I was raised the same way and live the same lifestyle. My parents took it one step further. My dad grew up in poverty, and was rather convinced not taking on any debt kept him out of poverty (the only thing worse than poverty was debt – his parents lived through the depression after all). So I never found it particularly hard to scrounge in the early years. Sometimes you just need a little perspective. I have always been grateful for a roof over my head and food, as I always understand these weren’t always a given. That perspective makes the rest easy. So you drive an old car and live with roommates for a few years. Eh.

  3. anonymous says:

    In my generation people seemed to feel like getting that crappy first apartment was fun and part of an adventure! We were proud of being resourceful. We had furniture consisting of a mattress on the floor, tables of wood fruit boxes or electrical wire spools, milk crates to sit on, shelves made of boards and concrete blocks. We kept our clothes in cardboard boxes or a bag hanging on a door or the wall. Yeah, we had a radio, and most prioritized a stereo, but many did not have a tv in those early years. We enjoyed ourselves that way. We would have thought ourselves babied and sissy to be carted to Target by parents to buy everything we needed and in coordinated styles the month before moving out on our own.

  4. Kelly Stone says:

    We were raised with this same “only buy what you can pay for” (at the time of the purchase). I can not thank my parents enough for instilling this wise concept. My hope now, is that I can pass it along to mu children.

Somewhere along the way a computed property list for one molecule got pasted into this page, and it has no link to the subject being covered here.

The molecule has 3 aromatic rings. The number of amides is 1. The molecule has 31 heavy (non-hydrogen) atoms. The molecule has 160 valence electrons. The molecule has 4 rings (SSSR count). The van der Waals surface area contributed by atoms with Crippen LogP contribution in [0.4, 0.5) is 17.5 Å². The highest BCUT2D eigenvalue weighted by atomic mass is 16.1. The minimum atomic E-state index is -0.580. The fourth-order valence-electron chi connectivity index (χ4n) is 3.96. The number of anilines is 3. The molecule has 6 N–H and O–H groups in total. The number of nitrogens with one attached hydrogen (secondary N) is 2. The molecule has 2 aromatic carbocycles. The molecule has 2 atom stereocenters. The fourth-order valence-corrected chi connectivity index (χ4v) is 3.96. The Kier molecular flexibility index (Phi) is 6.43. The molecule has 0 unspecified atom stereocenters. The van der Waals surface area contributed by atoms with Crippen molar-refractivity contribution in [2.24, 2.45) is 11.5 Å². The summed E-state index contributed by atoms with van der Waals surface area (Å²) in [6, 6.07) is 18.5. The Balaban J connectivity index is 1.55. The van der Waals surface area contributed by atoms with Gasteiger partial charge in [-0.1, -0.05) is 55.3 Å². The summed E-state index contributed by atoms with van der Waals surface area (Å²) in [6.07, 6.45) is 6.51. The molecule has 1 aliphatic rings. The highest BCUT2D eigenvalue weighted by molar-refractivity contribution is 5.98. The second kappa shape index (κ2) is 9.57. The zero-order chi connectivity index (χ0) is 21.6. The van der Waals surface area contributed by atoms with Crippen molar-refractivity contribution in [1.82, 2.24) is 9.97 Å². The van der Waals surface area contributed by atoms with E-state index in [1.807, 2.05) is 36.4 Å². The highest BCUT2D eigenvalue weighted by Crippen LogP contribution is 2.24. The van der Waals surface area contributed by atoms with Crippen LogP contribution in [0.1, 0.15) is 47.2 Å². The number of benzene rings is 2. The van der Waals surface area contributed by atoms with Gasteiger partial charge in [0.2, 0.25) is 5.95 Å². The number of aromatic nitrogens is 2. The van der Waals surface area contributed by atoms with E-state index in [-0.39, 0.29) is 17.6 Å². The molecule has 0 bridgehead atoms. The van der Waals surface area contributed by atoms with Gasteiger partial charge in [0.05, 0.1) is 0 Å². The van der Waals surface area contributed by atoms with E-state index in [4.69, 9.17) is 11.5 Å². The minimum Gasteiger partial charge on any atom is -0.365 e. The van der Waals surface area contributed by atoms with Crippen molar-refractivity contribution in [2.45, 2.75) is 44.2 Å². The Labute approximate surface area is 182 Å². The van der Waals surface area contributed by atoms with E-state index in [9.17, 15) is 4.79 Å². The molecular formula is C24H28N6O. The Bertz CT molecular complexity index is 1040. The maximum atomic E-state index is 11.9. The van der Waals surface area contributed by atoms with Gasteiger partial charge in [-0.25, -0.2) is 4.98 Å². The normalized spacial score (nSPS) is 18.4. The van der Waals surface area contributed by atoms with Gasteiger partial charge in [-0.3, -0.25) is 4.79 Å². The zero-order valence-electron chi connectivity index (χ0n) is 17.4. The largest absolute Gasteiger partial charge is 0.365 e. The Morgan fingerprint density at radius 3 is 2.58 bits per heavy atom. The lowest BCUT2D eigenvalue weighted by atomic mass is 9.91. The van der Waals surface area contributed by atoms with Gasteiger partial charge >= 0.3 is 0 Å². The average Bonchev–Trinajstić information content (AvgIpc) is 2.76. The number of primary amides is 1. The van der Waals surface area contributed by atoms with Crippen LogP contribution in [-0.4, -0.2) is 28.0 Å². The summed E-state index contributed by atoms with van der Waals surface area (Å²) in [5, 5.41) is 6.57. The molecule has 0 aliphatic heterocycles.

5. uni-girl says:

    I am twenty-two years old, and have been living a life without debt–thus far. I have worked part-time during high school to save money for university (because I do not have a RESP). I have always held a strong mind set that I should only “buy what I can pay for”. Hence, I hardly buy anything that I want for myself; I only buy things I need. I have paid for all of my tuition for the past three years. However, as I approach this upcoming school year, I will not have enough money for tuition. I do not want to ask my parents (they have worked in the manufacturing industry for 20 years) for money because I know they are pinching pennies as well.

    I’m afraid my life without debt is going to end soon. =(

  6. I’m thankful too for my frugal parents who lived in fear of debt. They paid off their house by age 35 and never financed ANYTHING else. They were able to pay cash for my college, and I’m grateful for that too….I’m in my mid-30s and some of my close friends are STILL paying college loans, and I”m thankful its not me!

  7. Gail says:

    Also grew up with the lean stories. At one point my family of two parents, 4 children lived in a TWO room apartment, where in the winter you put the milk on the window sill to keep it cold as they didn’t have a fridge. My dad was going to college at the time and this was what they could afford.

    Currently we are in debt and I hate it, but because we are being careful and planning what we are doing, those balances are going down every month. We can see the light at the end of the tunnel.

  8. Heibi says:

    I admire my parents’ frugality too. Before I was born they rented a mobile home and then a small dank cabin in the woods before they bought a house for themselves. They still continue their saving ways. In the winter they heat primarily with wood that they get off their own land and hang their clothes out on line to dry. They have passed some of their saving nature on to me, however I’m not nearly as disciplined, but am doing rather well…no debt (but a small mortgage) and have savings.